Although the retreat opened with our instructors espousing the benefits of the technique, it was clear that everyone (else) present was already at least R4000 convinced.

While my fellow retreatants revelled in the bizarre cocktail of masochism and selfcare, I found myself longing for the very pleasant, climate-controlled lifestyle that Hof and his proponents maintain to be at the root of much of my malaise.

I can’t say that I’m attracted to the idea that discomfort is in itself productive. I didn’t go to bed the night after my first ice bath thinking, “I may have achieved nothing else today, but at least I have suffered!”

And yet my less than enthusiastic response to the programme appeared to stand in stark contrast to that of most of the other participants.

Perhaps it’s because I gave up. I really like hot showers, and I do not like suffering – even if it will make me stronger and less cancerous. I’m probably exactly the kind of person who would have been devoured by a wolf in the caveman lifestyle Hof so admires. “The comforts of modernity have made us weak and sad and sick,” he asserts. Sounds about right.

While I am left cold by my brief introduction to the experience, there’s no shortage of first-person accounts of people claiming to benefit significantly from the Wim Hof Method, and documentaries on the topic are indeed very watchable.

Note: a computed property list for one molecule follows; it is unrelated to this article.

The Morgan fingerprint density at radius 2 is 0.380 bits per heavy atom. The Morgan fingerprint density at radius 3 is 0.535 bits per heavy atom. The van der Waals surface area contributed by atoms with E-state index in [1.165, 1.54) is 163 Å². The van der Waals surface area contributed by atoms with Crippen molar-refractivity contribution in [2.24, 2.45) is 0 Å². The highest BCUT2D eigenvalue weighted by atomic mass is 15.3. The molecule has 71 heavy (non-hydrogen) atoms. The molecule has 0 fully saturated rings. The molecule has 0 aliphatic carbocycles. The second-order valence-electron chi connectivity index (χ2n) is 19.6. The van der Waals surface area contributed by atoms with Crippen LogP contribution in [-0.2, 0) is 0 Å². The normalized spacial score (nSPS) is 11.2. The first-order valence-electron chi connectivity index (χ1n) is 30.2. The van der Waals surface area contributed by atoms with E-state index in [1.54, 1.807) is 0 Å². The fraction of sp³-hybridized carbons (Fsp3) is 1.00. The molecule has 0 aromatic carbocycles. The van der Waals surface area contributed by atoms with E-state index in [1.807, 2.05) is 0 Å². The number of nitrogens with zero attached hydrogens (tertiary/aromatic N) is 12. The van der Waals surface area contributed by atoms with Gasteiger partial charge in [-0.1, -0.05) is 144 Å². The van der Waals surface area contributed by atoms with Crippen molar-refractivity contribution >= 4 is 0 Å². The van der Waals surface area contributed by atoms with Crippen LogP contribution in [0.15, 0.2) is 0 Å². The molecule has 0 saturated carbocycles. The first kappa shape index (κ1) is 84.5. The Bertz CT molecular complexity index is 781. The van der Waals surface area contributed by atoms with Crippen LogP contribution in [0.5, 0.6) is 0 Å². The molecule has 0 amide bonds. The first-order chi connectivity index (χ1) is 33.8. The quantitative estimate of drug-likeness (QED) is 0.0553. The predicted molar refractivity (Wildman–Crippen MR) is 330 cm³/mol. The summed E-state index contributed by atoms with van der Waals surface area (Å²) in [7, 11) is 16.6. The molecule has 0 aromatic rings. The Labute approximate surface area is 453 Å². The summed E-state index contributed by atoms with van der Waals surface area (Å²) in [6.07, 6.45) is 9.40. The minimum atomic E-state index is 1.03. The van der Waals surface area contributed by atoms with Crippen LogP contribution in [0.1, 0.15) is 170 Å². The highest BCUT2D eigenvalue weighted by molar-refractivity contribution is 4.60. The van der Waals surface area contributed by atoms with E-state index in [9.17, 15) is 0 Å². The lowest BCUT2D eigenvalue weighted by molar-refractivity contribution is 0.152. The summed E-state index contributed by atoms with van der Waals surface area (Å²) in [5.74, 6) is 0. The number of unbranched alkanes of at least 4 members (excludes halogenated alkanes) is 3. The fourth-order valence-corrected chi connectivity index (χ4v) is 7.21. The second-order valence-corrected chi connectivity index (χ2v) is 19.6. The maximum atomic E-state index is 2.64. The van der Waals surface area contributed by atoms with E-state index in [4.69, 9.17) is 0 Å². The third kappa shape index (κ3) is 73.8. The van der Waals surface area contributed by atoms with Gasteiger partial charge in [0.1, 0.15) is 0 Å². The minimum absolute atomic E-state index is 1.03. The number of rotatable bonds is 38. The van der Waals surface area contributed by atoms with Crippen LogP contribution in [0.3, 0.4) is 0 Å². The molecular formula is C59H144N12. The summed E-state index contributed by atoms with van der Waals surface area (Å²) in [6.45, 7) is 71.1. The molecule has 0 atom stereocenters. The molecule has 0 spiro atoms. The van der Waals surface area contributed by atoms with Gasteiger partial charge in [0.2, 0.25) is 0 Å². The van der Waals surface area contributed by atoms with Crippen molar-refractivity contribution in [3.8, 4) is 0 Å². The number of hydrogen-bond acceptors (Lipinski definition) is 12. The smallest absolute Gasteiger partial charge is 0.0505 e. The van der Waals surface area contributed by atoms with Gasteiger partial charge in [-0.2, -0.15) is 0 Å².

But anecdotes, while interesting and entertaining, do not constitute scientific evidence. Like pretty much everything Hof says, the line between what is science and what is sophistry is slippery. However there is early research to suggest that he may be onto something.

According to his team, Hof ‘welcomes cooperation with scientists under the motto to measure is to know’.

Researchers at the Radboud University Medical Center in Nijmegen have investigated Hof’s physical capabilities, finding that he does indeed appear able to assert some control over his immune response.

However, despite his assertion that anyone can do what he does, analysis of the Wim Hof Method – rather than of Hof himself – was still in order. Perhaps the most important scientific result to this end came in 2014, with the publication of Voluntary Activation of the Sympathetic Nervous System and Attenuation of the Innate Immune Response in Humans by Kox, Pickkers et al. (PNAS, 2014).

In this research, 12 healthy volunteers were trained in the Wim Hof Method and 12 others were not. They all received an injection of an endotoxin from the e. coli bacteria. Normally the body reacts quite vehemently to this, but the trained volunteers were able to keep the reaction at a far lower level than their untrained counterparts.